WhiteHare

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Re: Ultra low power listening mode for battery nodes
« Reply #187 on: July 10, 2017, 10:27:48 AM »
Actually, I was directing that particular question at Joe (I guess I should have been more clear about that), but I'm glad that you answered it for your situation also.  The more datapoints the better!

joelucid

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Re: Ultra low power listening mode for battery nodes
« Reply #188 on: July 10, 2017, 10:29:54 AM »
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I am very interested in implementing the RSSI check you have used however I am again unsure as to how to determine the threshold value. Is there no formula or something that defines the sensitivity? Is the only way to scale it by hand and in order to find the correct value? My concern is that the RF environment in the office is obviously very different to where our devices are used so is that a sensible method? I guess regardless of the environment there will be a point at which all of them will trigger falsely.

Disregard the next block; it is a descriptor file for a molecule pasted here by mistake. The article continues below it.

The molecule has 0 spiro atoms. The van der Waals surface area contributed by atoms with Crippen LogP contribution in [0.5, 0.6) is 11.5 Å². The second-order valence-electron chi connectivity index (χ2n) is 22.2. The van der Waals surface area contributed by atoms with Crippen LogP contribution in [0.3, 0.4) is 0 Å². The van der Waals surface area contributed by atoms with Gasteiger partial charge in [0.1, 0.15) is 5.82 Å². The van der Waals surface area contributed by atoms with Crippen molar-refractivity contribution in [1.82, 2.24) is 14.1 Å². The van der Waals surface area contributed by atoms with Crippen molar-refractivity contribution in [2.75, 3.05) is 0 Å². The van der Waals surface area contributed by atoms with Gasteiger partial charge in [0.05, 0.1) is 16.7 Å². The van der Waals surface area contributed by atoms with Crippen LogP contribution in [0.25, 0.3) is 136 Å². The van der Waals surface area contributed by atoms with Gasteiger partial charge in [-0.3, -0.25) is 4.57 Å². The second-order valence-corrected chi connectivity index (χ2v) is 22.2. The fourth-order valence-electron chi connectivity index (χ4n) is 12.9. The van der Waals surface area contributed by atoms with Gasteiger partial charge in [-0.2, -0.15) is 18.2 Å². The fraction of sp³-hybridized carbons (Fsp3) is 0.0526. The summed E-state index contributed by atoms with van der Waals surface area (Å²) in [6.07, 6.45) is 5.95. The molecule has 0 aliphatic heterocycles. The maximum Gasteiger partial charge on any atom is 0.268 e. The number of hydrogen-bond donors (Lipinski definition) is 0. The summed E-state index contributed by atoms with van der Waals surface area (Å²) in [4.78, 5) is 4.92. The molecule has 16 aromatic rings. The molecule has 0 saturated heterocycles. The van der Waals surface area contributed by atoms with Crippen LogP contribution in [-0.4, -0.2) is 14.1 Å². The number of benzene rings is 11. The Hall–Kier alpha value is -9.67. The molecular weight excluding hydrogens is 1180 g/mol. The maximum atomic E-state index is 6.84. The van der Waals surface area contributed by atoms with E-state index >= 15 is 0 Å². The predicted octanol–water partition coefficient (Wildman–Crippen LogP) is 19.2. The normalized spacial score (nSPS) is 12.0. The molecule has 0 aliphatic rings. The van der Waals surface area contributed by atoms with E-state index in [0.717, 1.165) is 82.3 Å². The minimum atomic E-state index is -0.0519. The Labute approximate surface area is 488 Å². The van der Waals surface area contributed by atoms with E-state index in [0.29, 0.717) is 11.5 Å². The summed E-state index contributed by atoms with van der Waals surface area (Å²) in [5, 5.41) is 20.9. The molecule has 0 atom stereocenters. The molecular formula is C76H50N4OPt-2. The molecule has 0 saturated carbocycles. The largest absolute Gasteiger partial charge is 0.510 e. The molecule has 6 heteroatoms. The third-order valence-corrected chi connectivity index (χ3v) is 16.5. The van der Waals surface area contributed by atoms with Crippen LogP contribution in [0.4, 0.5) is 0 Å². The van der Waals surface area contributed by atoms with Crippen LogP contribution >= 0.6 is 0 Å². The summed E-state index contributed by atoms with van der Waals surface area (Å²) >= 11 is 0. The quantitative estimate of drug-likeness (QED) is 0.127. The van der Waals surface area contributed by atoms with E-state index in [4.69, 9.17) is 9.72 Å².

Yeah you have to tune it dynamically. A predefined value can only be used if you have such a strong signal that you can set your thresh a massive distance from the sensitivity and have room for e.g. noise issues.

Something like this: whenever you get a ghost activation increase the threshold by one and wait a second. Whenever you haven't had a ghost activation in 10 minutes decrease the threshold by one. The waiting period prevents racking up the threshold too high for an intermittent noise source. And waiting 10 minutes to decrease means that you'll only get one ghost activation every 10 minutes in equilibrium.

But yeah it's a challenging problem. In my gateway I have a similar problem where I need to detect whether a signal exists at a given bitrate to enable multiple clients to send at differing bitrates. There I use address match instead of RSSI because the gateway  is mains powered and I didn't want to manage RSSI for 50 channels x 5 bitrates.